“One of my problems was I always wanted to please everybody,” said Bernard Madoff in a 2017 deposition when trying to articulate his reasons for running the biggest Ponzi scheme in history. Given that he defrauded thousands of investors of a collective $19bn, ruined charities and tore apart his family, you wonder what might’ve happened had he not been such a benevolent people-person.
This rare moment of introspection comes courtesy of Madoff: The Monster of Wall Street, an insightful, incensing new Netflix docuseries. Over four episodes, director Joe Berlinger draws on the contributions of investigators, economists, former colleagues and the late Madoff himself (in clips from the deposition) to tell the story of how a one-time Nasdaq chair was able to operate a sprawling criminal racket for at least two decades until his arrest in 2008. While doing so, the show also tries to make sense of the psychological constitution of the so-called “financial sociopath”.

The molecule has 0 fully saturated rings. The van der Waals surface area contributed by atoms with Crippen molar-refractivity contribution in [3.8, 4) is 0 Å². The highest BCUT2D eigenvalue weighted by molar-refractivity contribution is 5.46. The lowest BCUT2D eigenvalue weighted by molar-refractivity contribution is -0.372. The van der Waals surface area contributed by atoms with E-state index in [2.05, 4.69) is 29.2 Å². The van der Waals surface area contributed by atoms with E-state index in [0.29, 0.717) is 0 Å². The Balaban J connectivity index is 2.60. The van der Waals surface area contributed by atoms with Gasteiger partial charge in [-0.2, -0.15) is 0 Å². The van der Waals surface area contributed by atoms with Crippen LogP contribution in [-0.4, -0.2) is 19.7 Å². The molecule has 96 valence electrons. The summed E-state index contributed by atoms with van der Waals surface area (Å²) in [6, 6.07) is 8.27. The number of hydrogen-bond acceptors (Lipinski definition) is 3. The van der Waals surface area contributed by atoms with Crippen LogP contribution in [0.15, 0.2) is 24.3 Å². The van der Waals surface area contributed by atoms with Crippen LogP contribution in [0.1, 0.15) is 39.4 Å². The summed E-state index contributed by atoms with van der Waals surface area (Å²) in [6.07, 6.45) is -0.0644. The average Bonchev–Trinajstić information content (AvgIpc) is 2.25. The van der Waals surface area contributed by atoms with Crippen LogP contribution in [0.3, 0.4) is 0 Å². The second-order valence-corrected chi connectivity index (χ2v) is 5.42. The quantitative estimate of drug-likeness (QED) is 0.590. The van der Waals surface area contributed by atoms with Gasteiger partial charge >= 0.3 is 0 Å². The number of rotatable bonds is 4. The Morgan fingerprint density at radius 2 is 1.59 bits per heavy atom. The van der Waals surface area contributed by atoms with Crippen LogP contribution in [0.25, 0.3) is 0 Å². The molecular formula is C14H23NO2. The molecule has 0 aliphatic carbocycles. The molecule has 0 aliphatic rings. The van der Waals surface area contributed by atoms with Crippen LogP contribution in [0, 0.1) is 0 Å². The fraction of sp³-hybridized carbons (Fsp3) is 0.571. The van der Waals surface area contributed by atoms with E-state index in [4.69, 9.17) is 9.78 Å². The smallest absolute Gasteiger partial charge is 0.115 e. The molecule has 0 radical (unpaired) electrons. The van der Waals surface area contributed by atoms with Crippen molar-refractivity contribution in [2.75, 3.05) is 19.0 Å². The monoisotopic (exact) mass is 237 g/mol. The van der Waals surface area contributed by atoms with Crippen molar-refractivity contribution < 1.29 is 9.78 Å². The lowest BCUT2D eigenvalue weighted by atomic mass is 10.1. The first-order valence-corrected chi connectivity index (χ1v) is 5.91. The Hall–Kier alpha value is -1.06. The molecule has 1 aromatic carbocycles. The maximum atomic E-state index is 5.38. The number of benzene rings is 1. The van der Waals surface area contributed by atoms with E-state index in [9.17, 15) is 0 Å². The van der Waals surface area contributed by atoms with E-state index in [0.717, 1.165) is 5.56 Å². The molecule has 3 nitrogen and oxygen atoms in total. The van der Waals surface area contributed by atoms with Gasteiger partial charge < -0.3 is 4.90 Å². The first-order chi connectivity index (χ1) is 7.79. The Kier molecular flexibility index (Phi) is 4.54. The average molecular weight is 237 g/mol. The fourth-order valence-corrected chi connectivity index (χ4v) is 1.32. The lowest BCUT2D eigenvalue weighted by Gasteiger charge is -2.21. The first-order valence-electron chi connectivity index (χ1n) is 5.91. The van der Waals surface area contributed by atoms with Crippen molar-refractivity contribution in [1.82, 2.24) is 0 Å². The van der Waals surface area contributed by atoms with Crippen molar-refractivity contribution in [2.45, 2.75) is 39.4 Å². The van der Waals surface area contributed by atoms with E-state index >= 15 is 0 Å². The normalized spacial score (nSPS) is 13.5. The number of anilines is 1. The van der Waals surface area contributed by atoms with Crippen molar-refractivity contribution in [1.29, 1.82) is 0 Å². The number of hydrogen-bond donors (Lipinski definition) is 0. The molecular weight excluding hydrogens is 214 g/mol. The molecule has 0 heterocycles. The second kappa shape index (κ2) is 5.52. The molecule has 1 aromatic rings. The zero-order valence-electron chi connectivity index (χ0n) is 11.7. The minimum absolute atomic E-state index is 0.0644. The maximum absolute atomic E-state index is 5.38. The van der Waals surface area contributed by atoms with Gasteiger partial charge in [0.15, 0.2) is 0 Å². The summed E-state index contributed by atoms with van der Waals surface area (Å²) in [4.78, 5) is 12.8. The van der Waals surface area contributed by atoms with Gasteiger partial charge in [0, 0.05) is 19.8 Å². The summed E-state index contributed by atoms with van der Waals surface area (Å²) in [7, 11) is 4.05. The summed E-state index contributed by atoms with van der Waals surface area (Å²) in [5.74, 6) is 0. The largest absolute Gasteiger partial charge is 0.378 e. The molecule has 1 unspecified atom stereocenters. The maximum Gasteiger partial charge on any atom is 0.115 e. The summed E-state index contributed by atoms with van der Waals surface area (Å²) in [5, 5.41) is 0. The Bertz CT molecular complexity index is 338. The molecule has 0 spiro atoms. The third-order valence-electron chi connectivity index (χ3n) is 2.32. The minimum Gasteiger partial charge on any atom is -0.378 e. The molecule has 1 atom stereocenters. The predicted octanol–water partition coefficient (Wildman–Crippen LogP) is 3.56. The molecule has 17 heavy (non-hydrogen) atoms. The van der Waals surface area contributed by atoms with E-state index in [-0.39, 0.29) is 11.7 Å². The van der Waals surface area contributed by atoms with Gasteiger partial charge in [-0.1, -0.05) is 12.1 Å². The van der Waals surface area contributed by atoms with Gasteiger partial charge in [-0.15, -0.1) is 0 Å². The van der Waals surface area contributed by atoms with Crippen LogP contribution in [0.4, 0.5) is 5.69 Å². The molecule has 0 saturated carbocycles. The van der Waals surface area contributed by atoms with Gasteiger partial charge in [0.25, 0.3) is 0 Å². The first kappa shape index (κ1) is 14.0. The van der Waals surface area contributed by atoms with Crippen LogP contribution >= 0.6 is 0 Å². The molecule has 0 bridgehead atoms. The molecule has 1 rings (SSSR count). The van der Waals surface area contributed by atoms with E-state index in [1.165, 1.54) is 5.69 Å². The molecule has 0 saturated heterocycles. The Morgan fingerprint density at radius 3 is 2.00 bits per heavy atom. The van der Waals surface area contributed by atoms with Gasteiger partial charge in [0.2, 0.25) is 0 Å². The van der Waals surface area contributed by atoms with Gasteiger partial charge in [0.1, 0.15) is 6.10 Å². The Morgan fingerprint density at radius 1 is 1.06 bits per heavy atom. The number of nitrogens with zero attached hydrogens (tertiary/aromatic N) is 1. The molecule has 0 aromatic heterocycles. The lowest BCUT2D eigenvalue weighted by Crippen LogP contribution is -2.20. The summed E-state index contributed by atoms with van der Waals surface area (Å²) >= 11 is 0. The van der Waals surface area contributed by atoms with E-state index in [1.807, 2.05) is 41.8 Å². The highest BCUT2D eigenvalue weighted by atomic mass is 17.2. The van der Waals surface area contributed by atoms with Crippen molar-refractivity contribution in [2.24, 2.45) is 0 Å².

The first episode provides much of the illuminating character study as it chronicles Madoff’s formative experiences and his rise from son of a struggling businessman to penny-stock trader to a Midas-like Wall Street statesman. What then follows is a comprehensive, true crime-style survey of how Madoff built his scheme and the “stagecraft” required to make his false investments and fabricated profits seem legitimate. Perhaps fearing that the material might be too dry, Berlinger superfluously supplements the interviews with several dramatised scenes — most of which revolve around a Madoff lookalike chomping on a cigar like a B-movie villain.
The series is at its most compelling when it places Madoff’s monstrousness within the context of the systemic self-interest and greed that allowed him to flourish. Despite concerns raised from some corners of the industry, Madoff continued to profit from the seemingly wilful myopia of the banks and hedge funds he traded with, as well as the Securities and Exchange Commission regulator (which closed an investigation into his operations in 2006 after finding insufficient evidence of serious wrongdoing). Madoff wanted to please everybody and everybody, it appears, wanted to be pleased by him.
On Netflix now